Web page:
Here’s the thing. If these were my sickles, my beloved, sharp, well-weighted combat sickles, they would’ve gone through the shambler’s neck like a hot knife through lard. But these are not my sickles. So the blade gets stuck halfway, the beast snapping its teeth at me and clawing at my arms as it tries to get free.

I place my foot behind the shambler’s and use my sickle to push it backward. Once it’s down I use a mule kick against the curved edge to force the blade through. The head goes rolling off down into the culvert and the body goes still.

Ireland somehow avoids breaking the sense of urgency and peril in the scene, even as the viewpoint character takes a paragraph to talk to herself about her sickles. Not quite sure how that magic works, but it does. The action is always satisfying, and each of Jane’s actions builds who she is.

* the relative speed of a zombie depends on how recently they turned — the newer, the faster

The Wind-Up Theory of Character Creation

Ireland builds her characters using minimal description. She gives an introductory sliver and then sets the character going. The clockwork engine of the narrative itself gives depth to the characters as they interact with each other. There’s the main character, Jane, who just wants to get home to protect her family. There’s her beautiful frenemy, Katherine, a fellow student at Miss Preston’s, whose dream is completing her education and becoming an Attendant (lady’s maid/zombie killer for the rich). There’s Jackson, the smuggler and once-sweetheart of Jane, who just wants to find out why his sister disappeared. There’s Gideon, the head scientist of a Midwest enclave who wants to use his knowledge to help humanity survive. Ireland introduces a character, gives a light description and an overriding motivation, and then, through interaction with each other and the narrative, who they are deepens, grows and changes. An example is the description of the white supremacist pastor who serves as the main antagonist of the book:

“The old man still smiles, thin red lips stretched garishly over large front teeth. His eyes are watery, the brown washed out to the color of a penny, his hair completely snow white and thinning. He looks like a walking skeleton, sun bleached and pale…”

There’s not a lot of description after this first introduction, but his actions throughout the book build every noxious layer of him.

It’s good to see Katherine and Jane, who start out as enemies, grow closer as they deal with the same difficulties. What’s great though is the book’s treatment of that required emotional geometry of the YA novel, the Love Triangle. It’s hilariously underplayed here. Jane basically looks at Jackson and Gideon every once in a while, thinks “they look good…” and then gets on with her life. She’s interested, and both boys are nice in their own way, but she’s got things to do. Very healthy approach compared to the general “OK sure, I have to save the world, but does he like me though?”

Original Sin

The moral shape of the book is impressive. It does not shy away from the founding sins of our nation, i.e. that most people who wrote the Constitution to ensure their own freedom thought owning people was acceptable. Even post-slavery, America is still built on the exploitation of marginalized groups. Ireland puts these concerns front and center, with “scientific” discussions from certain characters about polygenesis (the idea, current in the 1800s, that different races had different species of origin, a way to promote Othering and justify white supremacy). The main antagonist is a virulent racist. The two-tier racial system of zombie fighting, in which POCs are legally obligated to kill zombies to keep everyone else safe is most troubling, because it wouldn’t take much modification to make it work today. All it would take is a.) a zombie uprising, b.) the racial bias inherent in our legal system, and c.) a “Fight the Dead” program for convicted felons, because the 13th amendment has a hell of a loophole:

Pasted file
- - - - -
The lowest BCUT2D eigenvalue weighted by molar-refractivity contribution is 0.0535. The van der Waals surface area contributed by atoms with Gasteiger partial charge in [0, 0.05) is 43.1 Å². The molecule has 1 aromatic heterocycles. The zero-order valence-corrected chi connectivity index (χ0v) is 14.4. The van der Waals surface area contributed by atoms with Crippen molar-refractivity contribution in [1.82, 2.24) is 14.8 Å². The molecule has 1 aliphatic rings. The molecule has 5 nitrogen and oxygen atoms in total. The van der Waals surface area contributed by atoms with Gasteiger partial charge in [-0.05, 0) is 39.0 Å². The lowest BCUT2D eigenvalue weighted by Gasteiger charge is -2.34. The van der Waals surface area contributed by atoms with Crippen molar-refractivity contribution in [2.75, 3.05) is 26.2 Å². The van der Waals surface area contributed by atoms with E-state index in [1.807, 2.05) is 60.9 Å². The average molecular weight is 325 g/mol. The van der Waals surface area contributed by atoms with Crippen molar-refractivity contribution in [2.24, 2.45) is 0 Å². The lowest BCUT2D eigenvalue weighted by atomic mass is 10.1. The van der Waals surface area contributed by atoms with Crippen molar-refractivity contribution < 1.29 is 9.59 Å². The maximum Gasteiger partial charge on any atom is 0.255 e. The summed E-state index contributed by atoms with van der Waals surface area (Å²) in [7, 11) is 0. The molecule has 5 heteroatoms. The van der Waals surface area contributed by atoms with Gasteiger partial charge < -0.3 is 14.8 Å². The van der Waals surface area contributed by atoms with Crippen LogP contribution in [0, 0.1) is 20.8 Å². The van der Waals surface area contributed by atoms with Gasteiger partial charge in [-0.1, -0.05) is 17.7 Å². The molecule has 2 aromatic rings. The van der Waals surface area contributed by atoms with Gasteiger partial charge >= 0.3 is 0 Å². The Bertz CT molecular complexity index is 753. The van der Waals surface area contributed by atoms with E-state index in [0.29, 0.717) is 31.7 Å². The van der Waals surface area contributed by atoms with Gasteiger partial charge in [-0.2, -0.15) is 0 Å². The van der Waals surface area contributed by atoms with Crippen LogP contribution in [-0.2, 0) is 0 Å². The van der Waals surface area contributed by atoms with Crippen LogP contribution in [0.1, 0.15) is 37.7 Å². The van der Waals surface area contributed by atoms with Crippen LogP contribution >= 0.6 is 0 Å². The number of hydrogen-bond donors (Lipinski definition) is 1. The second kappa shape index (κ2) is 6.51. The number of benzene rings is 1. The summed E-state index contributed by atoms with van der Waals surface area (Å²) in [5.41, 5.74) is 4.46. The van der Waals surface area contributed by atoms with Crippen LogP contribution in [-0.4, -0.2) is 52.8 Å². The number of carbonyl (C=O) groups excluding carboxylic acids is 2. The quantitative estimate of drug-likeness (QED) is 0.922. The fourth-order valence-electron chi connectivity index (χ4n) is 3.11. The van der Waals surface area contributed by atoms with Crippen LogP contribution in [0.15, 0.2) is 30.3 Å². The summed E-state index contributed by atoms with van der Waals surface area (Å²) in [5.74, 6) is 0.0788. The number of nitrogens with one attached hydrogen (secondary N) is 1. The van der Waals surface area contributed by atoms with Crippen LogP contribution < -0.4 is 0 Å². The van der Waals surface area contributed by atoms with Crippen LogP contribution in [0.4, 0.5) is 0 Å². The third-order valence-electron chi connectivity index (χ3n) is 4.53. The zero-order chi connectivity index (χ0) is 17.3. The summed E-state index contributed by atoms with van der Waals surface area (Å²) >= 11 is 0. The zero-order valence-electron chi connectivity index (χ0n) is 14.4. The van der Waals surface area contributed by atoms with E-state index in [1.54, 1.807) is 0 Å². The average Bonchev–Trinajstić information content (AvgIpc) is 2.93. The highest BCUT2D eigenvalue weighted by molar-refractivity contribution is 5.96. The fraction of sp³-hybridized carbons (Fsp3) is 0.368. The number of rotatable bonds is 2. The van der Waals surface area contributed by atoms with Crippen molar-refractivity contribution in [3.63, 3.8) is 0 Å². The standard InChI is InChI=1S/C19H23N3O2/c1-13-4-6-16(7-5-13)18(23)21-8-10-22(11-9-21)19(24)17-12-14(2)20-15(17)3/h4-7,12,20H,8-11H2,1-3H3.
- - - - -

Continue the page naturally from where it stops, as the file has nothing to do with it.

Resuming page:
“Neither slavery nor involuntary servitude, except as a punishment for crime whereof the party shall have been duly convicted, shall exist within the United States, or any place subject to their jurisdiction.”

Fun, Not Fluff

Dread Nation has all the explosive, page-turning action inherent in a zombie novel, a spare but powerful style, and realistic interactions between vivid characters. It’s a great book — fun without being fluff. The foundation of its world and the stakes of its narrative are too heavy for that.

Six Wakes, Mur Lafferty’s Spaceship Murder Mystery Book, Is Incredible

This Nebula Award nominee disorients and terrifies from the start and only tightens the screws from there

Your eyes pop open, and you’re locked in a pod with no memory of having entered it. You don’t know how to get out. You start remembering — you’re a member of a small crew on an interstellar ship. Your last memory is moving into your quarters and attending the pre-launch festivities. When you finally struggle free of the synth-amneo fluid cradling you in your pod (no small feat in zero-g), you see your corpse floating in front of you, among the rest of your slaughtered crew. And your (dead) body is decades older than you remember it being.

Body floating in space
It’s not clear from the cover exactly what happened, but it’s safe to assume it’s pretty bad

That’s how Six Wakes starts, bombarding the reader with particle after particle of WTF until the narrative splits entirely from the mundane world. It’s the story of six clones selected to tend an interstellar ship carrying thousands of frozen people to an Earth-like planet. Cryo-sleep is fine for the humans, but clones (which are, legally, a different species) can just regenerate themselves endlessly and run maintenance for the hundreds of years it will take their less durable counterparts to get from point A to point B. Once you legally become a clone, you can maintain a “mind map,” basically a terabytes-big thumb drive that holds an imprint of everything you know and are. When you die, your mind map is loaded into your new brain, and you wake up as a 20-year-old. Of course, you are sterilized by law, as you are considered your own offspring. You have to maintain a mind map, which is subject to search and seizure by the authorities at any time. If you kill yourself, you’ll never be resurrected, so even if you’re practically immortal, you still have to deal with your 80s every time.